The player may be a third-party player which is “skinned” to provide the desired consistent interface. In other embodiments, the player is a purpose built player.
The present invention includes additional information in a local database in addition to the metadata provided by a content provider. This information can also be XML metadata or it can be associated attributes of the database in any suitable form. This data includes subscription information such as active/inactive, and level of subscription (e.g., regular, premium, package, etc.).
At step 903, it is determined if the user has selected a show. If so, the display is updated at step 906 and provides a display on the site such as shown in
In another embodiment of the invention, it is possible to create playlists related to user preferences. These lists can be either automatically generated based on content provider relationships, or editorially.
If it is determined that the user's computer is able to accept cookies, at a logic gate (step 1203) it is determined whether the operating software (OS) and browser platforms on the user's computer are acceptable. For example, an acceptable OS platform could be Windows and an acceptable browser platform could be Internet Explorer 5.0 or higher. If it is determined that the platforms are not acceptable, the browser page redirects to a platform error message, which may inform the user that the platforms running on his computer are not compatible with the web site's platform(s). Otherwise, if it is determined that the platforms are acceptable, at a logic gate (step 1204) it is determined whether the user chooses to view sample marketing content. If it is determined that the user chooses to view sample marketing content, the process will proceed to step 1205 where the player will be invoked to operate at State A, which may be defined to play sample marketing content only.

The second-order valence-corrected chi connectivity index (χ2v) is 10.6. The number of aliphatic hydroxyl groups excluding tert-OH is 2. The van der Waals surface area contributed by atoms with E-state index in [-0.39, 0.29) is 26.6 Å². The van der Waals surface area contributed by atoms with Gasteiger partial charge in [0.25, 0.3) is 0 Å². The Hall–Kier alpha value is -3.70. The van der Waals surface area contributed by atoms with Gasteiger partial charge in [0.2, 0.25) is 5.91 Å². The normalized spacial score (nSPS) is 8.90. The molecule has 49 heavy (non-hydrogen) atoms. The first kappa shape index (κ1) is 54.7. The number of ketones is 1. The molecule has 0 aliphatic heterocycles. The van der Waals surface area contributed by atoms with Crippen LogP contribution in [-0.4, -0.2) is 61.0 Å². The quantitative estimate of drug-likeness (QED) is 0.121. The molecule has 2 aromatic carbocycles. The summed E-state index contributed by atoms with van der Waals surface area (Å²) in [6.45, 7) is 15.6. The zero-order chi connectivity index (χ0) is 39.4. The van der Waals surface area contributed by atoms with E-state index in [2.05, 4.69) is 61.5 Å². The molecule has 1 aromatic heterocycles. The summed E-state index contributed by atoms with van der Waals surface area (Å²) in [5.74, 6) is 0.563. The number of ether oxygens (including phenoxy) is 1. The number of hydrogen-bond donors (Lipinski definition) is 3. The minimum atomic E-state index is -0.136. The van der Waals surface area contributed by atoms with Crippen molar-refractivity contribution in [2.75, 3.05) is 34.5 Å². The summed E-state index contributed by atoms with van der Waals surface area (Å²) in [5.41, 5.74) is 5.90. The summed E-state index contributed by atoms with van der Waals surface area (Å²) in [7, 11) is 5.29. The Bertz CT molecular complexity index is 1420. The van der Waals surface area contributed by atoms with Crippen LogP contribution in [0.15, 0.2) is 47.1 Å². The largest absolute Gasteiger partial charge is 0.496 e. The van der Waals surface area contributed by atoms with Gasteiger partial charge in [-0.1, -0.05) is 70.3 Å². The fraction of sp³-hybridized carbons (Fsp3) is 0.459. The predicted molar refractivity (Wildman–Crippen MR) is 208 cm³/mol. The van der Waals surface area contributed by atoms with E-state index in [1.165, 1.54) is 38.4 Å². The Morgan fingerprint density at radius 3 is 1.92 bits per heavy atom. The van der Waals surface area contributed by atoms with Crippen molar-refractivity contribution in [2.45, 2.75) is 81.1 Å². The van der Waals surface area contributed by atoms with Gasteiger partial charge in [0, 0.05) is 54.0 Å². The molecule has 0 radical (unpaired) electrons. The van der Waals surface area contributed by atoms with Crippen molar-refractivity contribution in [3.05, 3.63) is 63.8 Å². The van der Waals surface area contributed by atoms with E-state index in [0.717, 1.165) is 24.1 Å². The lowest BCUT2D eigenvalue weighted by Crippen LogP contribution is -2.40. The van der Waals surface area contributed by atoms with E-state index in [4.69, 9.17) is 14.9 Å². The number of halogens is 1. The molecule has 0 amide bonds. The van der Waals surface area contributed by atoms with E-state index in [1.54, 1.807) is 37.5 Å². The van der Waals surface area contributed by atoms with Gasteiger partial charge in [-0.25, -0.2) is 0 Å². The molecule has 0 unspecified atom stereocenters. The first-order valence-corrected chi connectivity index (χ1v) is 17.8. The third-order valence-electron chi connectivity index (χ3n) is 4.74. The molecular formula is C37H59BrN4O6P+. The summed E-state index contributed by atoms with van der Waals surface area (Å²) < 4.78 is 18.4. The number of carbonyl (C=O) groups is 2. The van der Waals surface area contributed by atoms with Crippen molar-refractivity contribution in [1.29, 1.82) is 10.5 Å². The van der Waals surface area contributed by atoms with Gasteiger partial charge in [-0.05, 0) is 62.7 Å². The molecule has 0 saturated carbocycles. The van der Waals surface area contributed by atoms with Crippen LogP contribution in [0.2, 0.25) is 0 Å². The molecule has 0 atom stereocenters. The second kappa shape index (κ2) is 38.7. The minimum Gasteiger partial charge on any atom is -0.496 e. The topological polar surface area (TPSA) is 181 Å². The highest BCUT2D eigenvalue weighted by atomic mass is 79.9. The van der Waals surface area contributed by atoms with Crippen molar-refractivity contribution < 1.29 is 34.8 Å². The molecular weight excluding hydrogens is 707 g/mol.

However, if it is determined that the user does not choose to view sample marketing content, at a logic gate (step 1206) it is determined whether the user has signed into the web site. If it is determined that the user has not signed in, the browser page redirects to a sign-in error message, which may tell the user that he must sign into the web site to view the content. However, if it is determined that the user has signed in, at a logic gate (step 1207) it is determined whether the web page identification (I.D.) is still fresh. If it is determined that the I.D. is not fresh, the browser page redirects to an expiration error message, which may advise the user that the session has expired and request the user to sign in again.